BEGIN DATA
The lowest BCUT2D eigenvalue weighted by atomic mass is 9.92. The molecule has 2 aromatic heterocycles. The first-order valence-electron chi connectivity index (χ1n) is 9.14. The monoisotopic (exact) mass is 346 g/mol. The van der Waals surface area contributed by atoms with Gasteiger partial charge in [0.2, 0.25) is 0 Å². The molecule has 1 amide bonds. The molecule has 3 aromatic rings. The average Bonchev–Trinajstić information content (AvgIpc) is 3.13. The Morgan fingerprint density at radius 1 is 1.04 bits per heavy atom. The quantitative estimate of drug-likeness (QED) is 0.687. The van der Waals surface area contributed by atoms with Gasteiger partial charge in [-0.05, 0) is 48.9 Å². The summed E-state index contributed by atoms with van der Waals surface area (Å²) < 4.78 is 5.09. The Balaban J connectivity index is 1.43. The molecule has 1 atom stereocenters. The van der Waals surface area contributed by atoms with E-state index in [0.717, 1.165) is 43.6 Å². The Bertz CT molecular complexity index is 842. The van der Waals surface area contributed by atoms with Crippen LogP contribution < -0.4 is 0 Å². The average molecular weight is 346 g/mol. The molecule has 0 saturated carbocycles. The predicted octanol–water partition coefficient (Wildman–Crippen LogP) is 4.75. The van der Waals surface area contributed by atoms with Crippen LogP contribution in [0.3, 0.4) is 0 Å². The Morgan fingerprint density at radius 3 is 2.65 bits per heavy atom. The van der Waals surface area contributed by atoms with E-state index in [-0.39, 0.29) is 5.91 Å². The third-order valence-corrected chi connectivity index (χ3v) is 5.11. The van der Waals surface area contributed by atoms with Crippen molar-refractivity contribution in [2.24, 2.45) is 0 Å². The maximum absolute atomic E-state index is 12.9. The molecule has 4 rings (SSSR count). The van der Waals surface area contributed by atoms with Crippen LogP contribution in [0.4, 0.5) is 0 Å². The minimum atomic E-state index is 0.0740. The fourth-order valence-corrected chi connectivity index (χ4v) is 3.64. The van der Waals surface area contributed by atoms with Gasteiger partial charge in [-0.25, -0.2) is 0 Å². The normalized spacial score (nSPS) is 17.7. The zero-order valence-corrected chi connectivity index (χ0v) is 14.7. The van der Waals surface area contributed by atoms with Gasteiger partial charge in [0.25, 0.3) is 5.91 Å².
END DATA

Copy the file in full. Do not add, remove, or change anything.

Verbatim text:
The lowest BCUT2D eigenvalue weighted by atomic mass is 9.92. The molecule has 2 aromatic heterocycles. The first-order valence-electron chi connectivity index (χ1n) is 9.14. The monoisotopic (exact) mass is 346 g/mol. The van der Waals surface area contributed by atoms with Gasteiger partial charge in [0.2, 0.25) is 0 Å². The molecule has 1 amide bonds. The molecule has 3 aromatic rings. The average Bonchev–Trinajstić information content (AvgIpc) is 3.13. The Morgan fingerprint density at radius 1 is 1.04 bits per heavy atom. The quantitative estimate of drug-likeness (QED) is 0.687. The van der Waals surface area contributed by atoms with Gasteiger partial charge in [-0.05, 0) is 48.9 Å². The summed E-state index contributed by atoms with van der Waals surface area (Å²) < 4.78 is 5.09. The Balaban J connectivity index is 1.43. The molecule has 1 atom stereocenters. The van der Waals surface area contributed by atoms with E-state index in [0.717, 1.165) is 43.6 Å². The Bertz CT molecular complexity index is 842. The van der Waals surface area contributed by atoms with Crippen LogP contribution < -0.4 is 0 Å². The average molecular weight is 346 g/mol. The molecule has 0 saturated carbocycles. The predicted octanol–water partition coefficient (Wildman–Crippen LogP) is 4.75. The van der Waals surface area contributed by atoms with Crippen LogP contribution in [0.3, 0.4) is 0 Å². The Morgan fingerprint density at radius 3 is 2.65 bits per heavy atom. The van der Waals surface area contributed by atoms with E-state index in [-0.39, 0.29) is 5.91 Å². The third-order valence-corrected chi connectivity index (χ3v) is 5.11. The van der Waals surface area contributed by atoms with Crippen molar-refractivity contribution in [2.24, 2.45) is 0 Å². The maximum absolute atomic E-state index is 12.9. The molecule has 4 rings (SSSR count). The van der Waals surface area contributed by atoms with Crippen LogP contribution in [0.4, 0.5) is 0 Å². The minimum atomic E-state index is 0.0740. The fourth-order valence-corrected chi connectivity index (χ4v) is 3.64. The van der Waals surface area contributed by atoms with Gasteiger partial charge in [-0.25, -0.2) is 0 Å². The normalized spacial score (nSPS) is 17.7. The zero-order valence-corrected chi connectivity index (χ0v) is 14.7. The van der Waals surface area contributed by atoms with Gasteiger partial charge in [0.25, 0.3) is 5.91 Å².